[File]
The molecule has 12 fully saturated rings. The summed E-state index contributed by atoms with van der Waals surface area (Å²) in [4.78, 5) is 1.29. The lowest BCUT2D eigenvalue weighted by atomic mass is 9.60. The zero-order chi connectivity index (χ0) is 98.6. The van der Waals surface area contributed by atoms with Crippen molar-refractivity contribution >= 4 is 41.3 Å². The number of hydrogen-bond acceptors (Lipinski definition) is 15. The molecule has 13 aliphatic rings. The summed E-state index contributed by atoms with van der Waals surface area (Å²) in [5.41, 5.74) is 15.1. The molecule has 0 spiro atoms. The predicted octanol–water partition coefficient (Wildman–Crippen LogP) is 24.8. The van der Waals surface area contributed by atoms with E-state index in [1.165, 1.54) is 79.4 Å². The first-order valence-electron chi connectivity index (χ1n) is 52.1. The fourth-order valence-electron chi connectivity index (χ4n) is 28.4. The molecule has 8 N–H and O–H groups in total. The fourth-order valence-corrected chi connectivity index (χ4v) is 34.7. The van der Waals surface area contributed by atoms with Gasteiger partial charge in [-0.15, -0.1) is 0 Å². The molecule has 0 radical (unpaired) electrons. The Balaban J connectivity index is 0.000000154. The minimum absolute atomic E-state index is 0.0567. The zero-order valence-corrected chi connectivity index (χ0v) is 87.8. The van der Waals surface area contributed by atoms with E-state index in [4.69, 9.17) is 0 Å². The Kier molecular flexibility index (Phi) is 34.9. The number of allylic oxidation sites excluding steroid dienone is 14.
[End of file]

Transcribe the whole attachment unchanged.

The molecule has 12 fully saturated rings. The summed E-state index contributed by atoms with van der Waals surface area (Å²) in [4.78, 5) is 1.29. The lowest BCUT2D eigenvalue weighted by atomic mass is 9.60. The zero-order chi connectivity index (χ0) is 98.6. The van der Waals surface area contributed by atoms with Crippen molar-refractivity contribution >= 4 is 41.3 Å². The number of hydrogen-bond acceptors (Lipinski definition) is 15. The molecule has 13 aliphatic rings. The summed E-state index contributed by atoms with van der Waals surface area (Å²) in [5.41, 5.74) is 15.1. The molecule has 0 spiro atoms. The predicted octanol–water partition coefficient (Wildman–Crippen LogP) is 24.8. The van der Waals surface area contributed by atoms with E-state index in [1.165, 1.54) is 79.4 Å². The first-order valence-electron chi connectivity index (χ1n) is 52.1. The fourth-order valence-electron chi connectivity index (χ4n) is 28.4. The molecule has 8 N–H and O–H groups in total. The fourth-order valence-corrected chi connectivity index (χ4v) is 34.7. The van der Waals surface area contributed by atoms with Gasteiger partial charge in [-0.15, -0.1) is 0 Å². The molecule has 0 radical (unpaired) electrons. The Balaban J connectivity index is 0.000000154. The minimum absolute atomic E-state index is 0.0567. The zero-order valence-corrected chi connectivity index (χ0v) is 87.8. The van der Waals surface area contributed by atoms with E-state index in [4.69, 9.17) is 0 Å². The Kier molecular flexibility index (Phi) is 34.9. The number of allylic oxidation sites excluding steroid dienone is 14.